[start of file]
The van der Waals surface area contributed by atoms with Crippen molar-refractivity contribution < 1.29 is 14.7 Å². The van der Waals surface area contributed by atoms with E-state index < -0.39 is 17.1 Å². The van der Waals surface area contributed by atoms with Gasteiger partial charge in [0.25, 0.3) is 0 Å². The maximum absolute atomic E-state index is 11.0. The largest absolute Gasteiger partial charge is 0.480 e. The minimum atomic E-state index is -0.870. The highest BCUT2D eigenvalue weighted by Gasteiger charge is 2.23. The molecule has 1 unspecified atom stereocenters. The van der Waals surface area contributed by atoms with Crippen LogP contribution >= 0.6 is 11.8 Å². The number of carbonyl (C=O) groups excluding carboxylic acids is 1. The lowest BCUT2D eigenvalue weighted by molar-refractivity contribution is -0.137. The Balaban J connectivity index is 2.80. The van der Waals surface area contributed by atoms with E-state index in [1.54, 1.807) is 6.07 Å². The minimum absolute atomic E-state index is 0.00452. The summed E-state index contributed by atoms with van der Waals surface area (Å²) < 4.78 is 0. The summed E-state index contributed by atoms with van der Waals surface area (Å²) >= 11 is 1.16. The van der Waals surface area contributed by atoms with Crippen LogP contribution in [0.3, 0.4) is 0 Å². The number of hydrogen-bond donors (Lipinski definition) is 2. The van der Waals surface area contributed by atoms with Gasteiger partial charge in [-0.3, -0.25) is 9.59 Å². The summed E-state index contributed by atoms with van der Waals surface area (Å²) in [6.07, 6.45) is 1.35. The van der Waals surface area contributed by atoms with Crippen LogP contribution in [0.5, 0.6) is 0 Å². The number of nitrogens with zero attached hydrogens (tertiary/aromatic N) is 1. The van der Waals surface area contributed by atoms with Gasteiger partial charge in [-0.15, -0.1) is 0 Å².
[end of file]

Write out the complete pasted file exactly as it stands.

The van der Waals surface area contributed by atoms with Crippen molar-refractivity contribution < 1.29 is 14.7 Å². The van der Waals surface area contributed by atoms with E-state index < -0.39 is 17.1 Å². The van der Waals surface area contributed by atoms with Gasteiger partial charge in [0.25, 0.3) is 0 Å². The maximum absolute atomic E-state index is 11.0. The largest absolute Gasteiger partial charge is 0.480 e. The minimum atomic E-state index is -0.870. The highest BCUT2D eigenvalue weighted by Gasteiger charge is 2.23. The molecule has 1 unspecified atom stereocenters. The van der Waals surface area contributed by atoms with Crippen LogP contribution >= 0.6 is 11.8 Å². The number of carbonyl (C=O) groups excluding carboxylic acids is 1. The lowest BCUT2D eigenvalue weighted by molar-refractivity contribution is -0.137. The Balaban J connectivity index is 2.80. The van der Waals surface area contributed by atoms with E-state index in [1.54, 1.807) is 6.07 Å². The minimum absolute atomic E-state index is 0.00452. The summed E-state index contributed by atoms with van der Waals surface area (Å²) < 4.78 is 0. The summed E-state index contributed by atoms with van der Waals surface area (Å²) >= 11 is 1.16. The van der Waals surface area contributed by atoms with Crippen LogP contribution in [0.3, 0.4) is 0 Å². The number of hydrogen-bond donors (Lipinski definition) is 2. The van der Waals surface area contributed by atoms with Gasteiger partial charge in [-0.3, -0.25) is 9.59 Å². The summed E-state index contributed by atoms with van der Waals surface area (Å²) in [6.07, 6.45) is 1.35. The van der Waals surface area contributed by atoms with Crippen LogP contribution in [0.5, 0.6) is 0 Å². The number of nitrogens with zero attached hydrogens (tertiary/aromatic N) is 1. The van der Waals surface area contributed by atoms with Gasteiger partial charge in [-0.15, -0.1) is 0 Å².